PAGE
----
(Reuters) – Goldman Sachs Group Inc offered new tidbits about its sweeping operational overhaul when reporting first-quarter results on Monday, but investors focused on revenue declines across nearly all its main businesses, sending its shares lower. FILE PHOTO: A sign is displayed in the reception of Goldman Sachs in Sydney, Australia, May 18, 2016. REUTERS/David
(Reuters) – Goldman Sachs Group Inc offered new tidbits about its sweeping operational overhaul when reporting first-quarter results on Monday, but investors focused on revenue declines across nearly all its main businesses, sending its shares lower.
FILE PHOTO: A sign is displayed in the reception of Goldman Sachs in Sydney, Australia, May 18, 2016. REUTERS/David Gray/File Photo
Goldman, the fifth-largest U.S. bank by assets, was once considered a black box of profits, disclosing little about management’s goals or how its core units functioned. Investors and analysts generally accepted that secrecy, since Goldman routinely generated higher returns than peers.
But regulations imposed after the 2007-2009 financial crisis, combined with changing market trends, put some of its core businesses in peril.
The bank embarked on a plan in 2017 to generate $5 billion (£3.8 billion) in additional annual revenue, partly by diving into consumer banking, where it had never previously operated. It also promised to disclose more about its progress.
The bank has doubled down on that strategy under Chief Executive David Solomon, who started a “front-to-back” operational review after taking over as CEO in October.
Management is now putting in place the conclusions of that review, and plans to offer bank-wide performance targets early next year, Goldman said in an earnings presentation on Monday.
The bank also disclosed some narrower forecasts, along with “action items” to help grow profit.
But analysts said the bank is taking too long to turn around slumping businesses and set broad, operational goals.
It was also difficult to find evidence that the overhaul was bearing fruit in the first quarter. Declines in trading, underwriting, investment management and investing and lending all contributed to a 13 percent slump in revenue, which missed Wall Street expectations.
“There’s a lot of work that needs to be done at this company to reposition it for growth over the next decade,” said David Hendler, an analyst at Viola Risk Advisors. “Not completing the strategic review until 2020 is ridiculous. It should be done by the next quarter.”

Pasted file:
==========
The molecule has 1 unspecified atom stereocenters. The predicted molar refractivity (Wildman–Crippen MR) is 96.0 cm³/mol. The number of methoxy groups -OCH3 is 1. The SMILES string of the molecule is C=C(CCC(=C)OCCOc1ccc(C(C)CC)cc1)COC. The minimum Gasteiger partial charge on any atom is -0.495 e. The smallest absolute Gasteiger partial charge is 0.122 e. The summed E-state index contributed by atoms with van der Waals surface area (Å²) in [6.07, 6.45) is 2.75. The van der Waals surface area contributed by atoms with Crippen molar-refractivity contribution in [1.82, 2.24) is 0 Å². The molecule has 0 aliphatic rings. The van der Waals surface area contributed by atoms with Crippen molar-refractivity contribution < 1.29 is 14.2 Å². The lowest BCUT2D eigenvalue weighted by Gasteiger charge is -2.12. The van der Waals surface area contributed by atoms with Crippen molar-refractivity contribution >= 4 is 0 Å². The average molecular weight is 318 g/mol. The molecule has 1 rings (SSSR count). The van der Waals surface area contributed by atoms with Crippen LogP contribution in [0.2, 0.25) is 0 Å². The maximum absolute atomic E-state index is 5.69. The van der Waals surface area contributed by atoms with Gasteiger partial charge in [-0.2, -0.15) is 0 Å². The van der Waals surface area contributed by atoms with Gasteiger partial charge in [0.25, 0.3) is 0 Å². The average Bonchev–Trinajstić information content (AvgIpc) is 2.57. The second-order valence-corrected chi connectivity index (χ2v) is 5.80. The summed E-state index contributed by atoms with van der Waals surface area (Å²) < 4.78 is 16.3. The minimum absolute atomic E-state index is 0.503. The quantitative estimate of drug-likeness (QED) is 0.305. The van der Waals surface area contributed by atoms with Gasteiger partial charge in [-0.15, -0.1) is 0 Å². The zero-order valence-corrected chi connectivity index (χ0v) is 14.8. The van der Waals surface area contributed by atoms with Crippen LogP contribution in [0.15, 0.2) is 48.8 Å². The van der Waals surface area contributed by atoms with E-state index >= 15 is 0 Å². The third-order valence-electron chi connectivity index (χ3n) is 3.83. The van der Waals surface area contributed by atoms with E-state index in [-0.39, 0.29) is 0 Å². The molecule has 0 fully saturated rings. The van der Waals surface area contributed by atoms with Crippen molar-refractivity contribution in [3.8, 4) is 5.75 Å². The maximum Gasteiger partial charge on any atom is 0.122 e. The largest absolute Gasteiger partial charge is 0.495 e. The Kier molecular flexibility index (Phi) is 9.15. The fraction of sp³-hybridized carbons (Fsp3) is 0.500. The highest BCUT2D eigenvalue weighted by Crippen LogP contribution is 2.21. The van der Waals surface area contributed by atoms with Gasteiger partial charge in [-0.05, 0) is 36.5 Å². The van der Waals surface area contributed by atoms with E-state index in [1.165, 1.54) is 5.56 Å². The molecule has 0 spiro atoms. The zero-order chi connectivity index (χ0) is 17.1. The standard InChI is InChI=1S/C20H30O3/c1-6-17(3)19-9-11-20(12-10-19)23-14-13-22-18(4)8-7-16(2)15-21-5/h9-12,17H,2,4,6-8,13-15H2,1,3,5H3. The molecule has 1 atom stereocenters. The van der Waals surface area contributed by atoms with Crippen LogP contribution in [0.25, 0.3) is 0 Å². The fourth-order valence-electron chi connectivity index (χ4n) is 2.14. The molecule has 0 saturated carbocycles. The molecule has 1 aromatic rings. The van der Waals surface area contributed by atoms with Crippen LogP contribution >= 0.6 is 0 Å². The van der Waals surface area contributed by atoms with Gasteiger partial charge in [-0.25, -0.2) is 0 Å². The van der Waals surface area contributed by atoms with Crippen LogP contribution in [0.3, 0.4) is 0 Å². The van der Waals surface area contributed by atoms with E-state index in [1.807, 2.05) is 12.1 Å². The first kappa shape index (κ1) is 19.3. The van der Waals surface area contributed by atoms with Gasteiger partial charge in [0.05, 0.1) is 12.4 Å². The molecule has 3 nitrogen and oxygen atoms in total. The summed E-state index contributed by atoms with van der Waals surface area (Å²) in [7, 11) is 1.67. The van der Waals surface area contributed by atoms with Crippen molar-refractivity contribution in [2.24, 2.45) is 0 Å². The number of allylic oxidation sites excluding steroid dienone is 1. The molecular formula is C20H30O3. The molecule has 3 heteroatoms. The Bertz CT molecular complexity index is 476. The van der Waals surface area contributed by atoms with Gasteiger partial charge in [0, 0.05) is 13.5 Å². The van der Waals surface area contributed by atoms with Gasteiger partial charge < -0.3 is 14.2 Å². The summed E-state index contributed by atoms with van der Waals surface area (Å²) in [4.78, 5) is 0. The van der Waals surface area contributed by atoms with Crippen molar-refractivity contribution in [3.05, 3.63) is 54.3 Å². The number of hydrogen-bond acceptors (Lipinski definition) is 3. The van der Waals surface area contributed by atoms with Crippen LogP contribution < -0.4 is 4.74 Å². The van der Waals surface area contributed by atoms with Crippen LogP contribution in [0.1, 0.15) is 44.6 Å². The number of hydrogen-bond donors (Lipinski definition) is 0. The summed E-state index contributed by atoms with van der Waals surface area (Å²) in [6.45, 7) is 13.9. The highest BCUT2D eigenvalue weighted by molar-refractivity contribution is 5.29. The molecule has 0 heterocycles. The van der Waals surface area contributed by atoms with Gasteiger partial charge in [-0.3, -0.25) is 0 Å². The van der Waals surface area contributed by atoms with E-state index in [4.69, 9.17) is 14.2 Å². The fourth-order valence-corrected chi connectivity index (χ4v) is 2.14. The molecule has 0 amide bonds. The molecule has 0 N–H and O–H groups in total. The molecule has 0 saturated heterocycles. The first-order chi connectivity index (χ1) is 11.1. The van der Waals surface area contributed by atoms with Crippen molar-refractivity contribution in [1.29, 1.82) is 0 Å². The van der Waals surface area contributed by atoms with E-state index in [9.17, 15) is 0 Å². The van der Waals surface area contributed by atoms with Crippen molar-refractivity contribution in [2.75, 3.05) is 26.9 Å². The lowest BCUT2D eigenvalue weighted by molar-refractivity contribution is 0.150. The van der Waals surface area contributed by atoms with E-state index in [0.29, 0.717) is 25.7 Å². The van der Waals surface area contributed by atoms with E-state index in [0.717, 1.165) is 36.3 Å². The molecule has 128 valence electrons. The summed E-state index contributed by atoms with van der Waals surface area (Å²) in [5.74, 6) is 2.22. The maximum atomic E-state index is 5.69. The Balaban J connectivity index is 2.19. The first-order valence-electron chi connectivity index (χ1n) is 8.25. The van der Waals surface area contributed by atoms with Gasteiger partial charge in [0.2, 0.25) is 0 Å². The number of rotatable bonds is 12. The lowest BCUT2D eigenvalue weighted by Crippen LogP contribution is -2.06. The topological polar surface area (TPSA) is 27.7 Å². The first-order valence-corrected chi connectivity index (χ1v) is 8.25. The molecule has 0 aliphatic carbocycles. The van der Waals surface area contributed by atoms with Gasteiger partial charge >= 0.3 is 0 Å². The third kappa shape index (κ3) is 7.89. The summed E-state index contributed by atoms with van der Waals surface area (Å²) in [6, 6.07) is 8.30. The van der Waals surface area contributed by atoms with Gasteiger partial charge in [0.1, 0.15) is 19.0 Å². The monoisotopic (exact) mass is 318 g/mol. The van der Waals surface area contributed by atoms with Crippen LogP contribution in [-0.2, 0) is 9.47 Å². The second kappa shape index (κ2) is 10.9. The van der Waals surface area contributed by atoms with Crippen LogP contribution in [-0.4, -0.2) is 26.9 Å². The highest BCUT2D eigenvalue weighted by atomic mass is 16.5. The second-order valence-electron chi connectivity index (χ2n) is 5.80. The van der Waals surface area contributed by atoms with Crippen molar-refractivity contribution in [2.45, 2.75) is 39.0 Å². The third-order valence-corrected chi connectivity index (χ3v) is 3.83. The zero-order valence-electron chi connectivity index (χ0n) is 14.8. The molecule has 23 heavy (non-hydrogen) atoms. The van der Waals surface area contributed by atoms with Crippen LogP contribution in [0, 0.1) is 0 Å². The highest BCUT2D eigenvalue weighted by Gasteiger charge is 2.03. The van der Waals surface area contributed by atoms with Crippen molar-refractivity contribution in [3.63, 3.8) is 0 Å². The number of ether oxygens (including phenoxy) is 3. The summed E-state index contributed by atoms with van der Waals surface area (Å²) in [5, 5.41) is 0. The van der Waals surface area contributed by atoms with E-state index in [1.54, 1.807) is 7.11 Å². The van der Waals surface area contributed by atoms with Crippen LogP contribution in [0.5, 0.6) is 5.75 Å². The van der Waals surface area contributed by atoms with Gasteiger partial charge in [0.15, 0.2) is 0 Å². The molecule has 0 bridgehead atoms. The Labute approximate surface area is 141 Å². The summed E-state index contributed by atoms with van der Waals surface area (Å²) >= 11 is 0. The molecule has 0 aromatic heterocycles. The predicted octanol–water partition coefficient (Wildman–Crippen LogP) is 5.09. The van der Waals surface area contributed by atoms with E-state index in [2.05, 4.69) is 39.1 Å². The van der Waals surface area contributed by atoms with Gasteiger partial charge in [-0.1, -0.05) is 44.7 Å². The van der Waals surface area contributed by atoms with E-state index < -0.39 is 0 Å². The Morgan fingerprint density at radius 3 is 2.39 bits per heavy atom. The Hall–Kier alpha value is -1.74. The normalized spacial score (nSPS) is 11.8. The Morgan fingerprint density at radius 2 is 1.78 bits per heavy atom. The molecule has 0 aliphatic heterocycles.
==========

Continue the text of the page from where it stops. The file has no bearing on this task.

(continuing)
Goldman’s shares fell 2.8 percent to $202.08 shortly before midday.
On a call with analysts, Solomon and his finance chief, Stephen Scherr, were prodded about the weak results and why the outlook was taking so long.
The executives described Goldman’s performance as relatively strong during a quarter in which markets were tame and businesses were hurt by exogenous factors, like the U.S. government shutdown.
“You all want more quicker, and we understand that,” Solomon said. “But we are going to make sure we do it in the highest quality where we can.”
“We think this is the right time period and the right approach for us to execute flawlessly,” he added.
The bank did offer new disclosures on the buildout of retail banking and its efforts to become more efficient.
Goldman aims to boost retail deposits by at least $10 billion a year over the next few years, management said. The bank also plans to move more businesses into regulated bank entities, which can obtain cheaper funding.
Overall, Goldman estimates that will reduce its cost of funding by about 1 percentage point.
Management is shifting about 7,500 people from operations and engineering directly into business units, consolidating technology platforms and pushing staff to be more productive.
That effort that could reduce costs relative to revenue, known as an efficiency ratio, by 1 percentage point. Goldman estimates that will, in turn, boost its return on equity by about 0.4 percent.
During the first quarter, Goldman’s annualised return-on-equity hit 11.1 percent. The metric is important to investors because it shows how well a bank can wring profits from shareholder capital. At its peak, Goldman was generating returns well above 30 percent, but more recently investors have hoped for returns of 15 percent to 20 percent.
The bank’s profit fell 20 percent to $2.2 billion, or $5.71 per share, from $2.7 billion, or $6.95 per share, in the year-ago period. (bit.ly/2Pc3You)
Analysts had expected a profit of $4.89 per share, according to IBES data from Refinitiv.
A main driver of the profit beat was a sharp drop in compensation costs, which helped cut operating expenses by 11 percent.
Total revenue of $8.81 billion missed Wall Street’s $8.99 billion estimate. The biggest drop came from Goldman’s trading business, which was hurt by lower market volatility and the impact of the U.S. government shutdown.
Rivals JPMorgan Chase & Co and Citigroup Inc reported declines in trading revenue of 10 percent and 6 percent, respectively.
One bright spot was Goldman’s financial advisory business, where revenue soared 51 percent on higher deal volumes. But the backlog of deals declined, indicating that revenue in future quarters may be subdued.
Reporting by Aparajita Saxena in Bengaluru and Elizabeth Dilts in New York; Additional reporting by Matt Scuffham in New York; Writing by Lauren Tara LaCapra; Editing by Jeffrey Benkoe and Meredith Mazzilli